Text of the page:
As I said before, this appearance of divided powers in characteristic \(p\) is sort of pathological, and we’d like to resolve this. A philosophy that’s been becoming more prevalent recently is that the existence of divided powers is because one’s working with \(\H\Z\) as the base; if one instead regards the sphere spectrum as one’s base, then the divided power pathology vanishes. Let’s see this concretely in the case of Hochschild homology.

The topological Hochschild homology of an \(\E_\infty\)-ring \(A\) is the smash product \(A\wedge_{A\wedge A} A\), so we’d like to understand what happens when \(A = \H\FF_p\). See here. We first need to understand \(\H\FF_p\wedge \H\FF_p\). A theorem of Hopkins and Mahowald’s says that \(\H\FF_p\) is the free \(p\)-local \(\E_2\)-algebra with a nullhomotopy of \(p\), i.e., \(\H\FF_p\) is the smash product \(S^0 \otimes_{\F_{\E_2}(x)} S^0\), where one of the maps to \(S^0\) sends \(x\) to \(p\), and the other sends \(x\) to zero. We know that \(\H\FF_p\wedge \H\FF_p\) is therefore the free \(\E_2\)-\(\H\FF_p\)-algebra with \(p=0\). After smashing the entire diagram with \(\H\FF_p\) and taking the colimit, we obtain \(\H\FF_p\wedge_{\F_{\E_2\text{-}\H\FF_p}(x)} \H\FF_p\), where the maps \(\F_{\E_2\text{-}\H\FF_p}(x)\to \H\FF_p\) are the augmentations. It follows that the smash product above is \(\F_{\E_2\text{-}\H\FF_p}(\Sigma x)\). Using the bar construction, we find that the pushout \(\mathrm{THH}(A) = \H\FF_p\wedge_{\F_{\E_2\text{-}\H\FF_p}(\Sigma x)} \H\FF_p\) is \(\F_{\E_1\text{-}\H\FF_p}(\Sigma^2 x)\). The homotopy groups of this object is exactly \(\pi_\ast(\H\FF_p\wedge \Omega S^3) \cong \H_\ast(\Omega S^3; \FF_p) \cong \FF_p[u_2]\). The canonical map \(\pi_\ast\mathrm{THH}(\H\FF_p) \to \mathrm{HH}_\ast(\FF_p)\) sends \(u_2\) to the element denoted \(x_1\) above.

Morally speaking, why does working over the sphere resolve the issue of divided powers? The unit map \(S^0 \to \H\Z\) is the group-completion of the map \(\mathrm{FinSet}_\simeq \to \mathbf{N}\) of monoids in spaces, and this map quotients out symmetric groups; taking symmetric quotients is like working with divided powers. This might not be a satisfactory explanation, so let’s try for another.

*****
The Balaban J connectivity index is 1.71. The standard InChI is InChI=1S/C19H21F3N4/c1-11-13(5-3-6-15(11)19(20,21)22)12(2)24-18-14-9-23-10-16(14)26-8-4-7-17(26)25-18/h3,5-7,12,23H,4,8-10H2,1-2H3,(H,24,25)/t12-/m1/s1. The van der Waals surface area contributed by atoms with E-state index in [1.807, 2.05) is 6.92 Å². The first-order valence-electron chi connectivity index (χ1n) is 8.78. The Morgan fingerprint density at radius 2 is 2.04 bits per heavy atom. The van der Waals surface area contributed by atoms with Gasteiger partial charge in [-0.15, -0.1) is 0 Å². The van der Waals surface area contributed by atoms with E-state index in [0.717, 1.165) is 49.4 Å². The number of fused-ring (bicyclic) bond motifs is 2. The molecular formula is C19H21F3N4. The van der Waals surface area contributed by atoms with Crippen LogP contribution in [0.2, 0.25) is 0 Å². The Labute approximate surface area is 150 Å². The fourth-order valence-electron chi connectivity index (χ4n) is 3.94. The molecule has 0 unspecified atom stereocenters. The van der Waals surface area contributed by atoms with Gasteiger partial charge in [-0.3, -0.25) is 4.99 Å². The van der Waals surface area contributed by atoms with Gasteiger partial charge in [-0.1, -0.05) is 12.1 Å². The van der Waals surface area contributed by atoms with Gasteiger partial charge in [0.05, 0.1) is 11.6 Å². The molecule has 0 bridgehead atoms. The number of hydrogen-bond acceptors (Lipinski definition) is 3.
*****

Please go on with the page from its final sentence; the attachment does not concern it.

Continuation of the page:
One philosophy adopted in chromatic homotopy theory is that the sphere spectrum should be the global sections of some sheaf of \(\Eoo\)-ring spectra on the moduli stack \(\Mfg\) of formal groups. In particular, a natural algebraic approximation to the sphere spectrum is \(\Mfg\); so instead of considering the derived tensor product \(\FF_p\otimes_{\FF_p\otimes_\Z \FF_p} \FF_p\), let us consider the fiber product \(\spec \FF_p\times^\mathbf{L}_{\spec \FF_p \times_{\Mfg} \spec \FF_p} \spec \FF_p\). Let’s specialize to the case when \(p=2\); then, \(\spec \FF_2 \times_{\Mfg} \spec \FF_2 \cong \Aut(\hat{\GG}_a) \cong \spec A_\ast\), where the last isomorphism was discussed in the beginning of this post. In particular, \(\spec \FF_2\times^\mathbf{L}_{\spec \FF_2 \times_{\Mfg} \spec \FF_2} \spec \FF_2 \cong \mathrm{Tor}_{A_\ast}(\FF_2, \FF_2) \cong \Lambda_{\FF_2}[\sigma \zeta_1, \sigma \zeta_2, \cdots]\), where \(|\sigma \zeta_n| = |\zeta_n| + 1 = 2^n\); this is the \(E_2\)-page of the Kunneth spectral sequence for \(\mathrm{THH}(\H\FF_2)\). (More precisely, the algebra above is generated by \(I/I^2\), where \(I\) is the augmentation ideal of the dual Steenrod algebra.) You could do this at any odd prime, too, and you’d still get an exterior algebra. I’m not sure if one should consider this to be “pathological” in the same way that the ordinary Hochschild homology of \(\FF_p\) is pathological: the Kunneth spectral sequence degenerates at the \(E_2\)-page, and the only data required to solve the extension problems is precisely the data of the Dyer-Lashof operations (for instance, \(Q^2(\zeta_1) = \zeta_2\), so the generator \(\sigma \zeta_1\) should square to \(\sigma \zeta_2\)).